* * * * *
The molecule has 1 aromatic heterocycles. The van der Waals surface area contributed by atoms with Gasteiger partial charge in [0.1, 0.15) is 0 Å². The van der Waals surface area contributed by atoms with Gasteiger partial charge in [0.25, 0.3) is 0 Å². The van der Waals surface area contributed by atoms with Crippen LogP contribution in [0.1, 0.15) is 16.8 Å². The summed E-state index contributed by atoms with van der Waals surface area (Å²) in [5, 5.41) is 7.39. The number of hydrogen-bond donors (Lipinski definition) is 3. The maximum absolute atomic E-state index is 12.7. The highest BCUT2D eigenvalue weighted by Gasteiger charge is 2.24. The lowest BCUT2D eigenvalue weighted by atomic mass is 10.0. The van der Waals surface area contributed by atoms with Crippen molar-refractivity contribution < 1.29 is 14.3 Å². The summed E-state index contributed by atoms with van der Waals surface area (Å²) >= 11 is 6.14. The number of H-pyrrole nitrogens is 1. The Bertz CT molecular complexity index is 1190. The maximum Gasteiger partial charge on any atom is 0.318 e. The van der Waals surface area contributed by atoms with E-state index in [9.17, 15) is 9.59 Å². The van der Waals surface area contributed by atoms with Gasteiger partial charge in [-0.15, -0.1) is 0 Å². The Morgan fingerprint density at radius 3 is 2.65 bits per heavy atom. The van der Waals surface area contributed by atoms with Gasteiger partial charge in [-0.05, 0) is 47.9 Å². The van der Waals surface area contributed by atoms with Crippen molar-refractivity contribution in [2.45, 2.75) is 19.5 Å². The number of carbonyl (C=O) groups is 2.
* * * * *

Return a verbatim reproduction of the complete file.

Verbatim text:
The molecule has 1 aromatic heterocycles. The van der Waals surface area contributed by atoms with Gasteiger partial charge in [0.1, 0.15) is 0 Å². The van der Waals surface area contributed by atoms with Gasteiger partial charge in [0.25, 0.3) is 0 Å². The van der Waals surface area contributed by atoms with Crippen LogP contribution in [0.1, 0.15) is 16.8 Å². The summed E-state index contributed by atoms with van der Waals surface area (Å²) in [5, 5.41) is 7.39. The number of hydrogen-bond donors (Lipinski definition) is 3. The maximum absolute atomic E-state index is 12.7. The highest BCUT2D eigenvalue weighted by Gasteiger charge is 2.24. The lowest BCUT2D eigenvalue weighted by atomic mass is 10.0. The van der Waals surface area contributed by atoms with Crippen molar-refractivity contribution < 1.29 is 14.3 Å². The summed E-state index contributed by atoms with van der Waals surface area (Å²) >= 11 is 6.14. The number of H-pyrrole nitrogens is 1. The Bertz CT molecular complexity index is 1190. The maximum Gasteiger partial charge on any atom is 0.318 e. The van der Waals surface area contributed by atoms with E-state index in [9.17, 15) is 9.59 Å². The van der Waals surface area contributed by atoms with Gasteiger partial charge in [-0.15, -0.1) is 0 Å². The Morgan fingerprint density at radius 3 is 2.65 bits per heavy atom. The van der Waals surface area contributed by atoms with Gasteiger partial charge in [-0.05, 0) is 47.9 Å². The van der Waals surface area contributed by atoms with Crippen molar-refractivity contribution in [2.45, 2.75) is 19.5 Å². The number of carbonyl (C=O) groups is 2.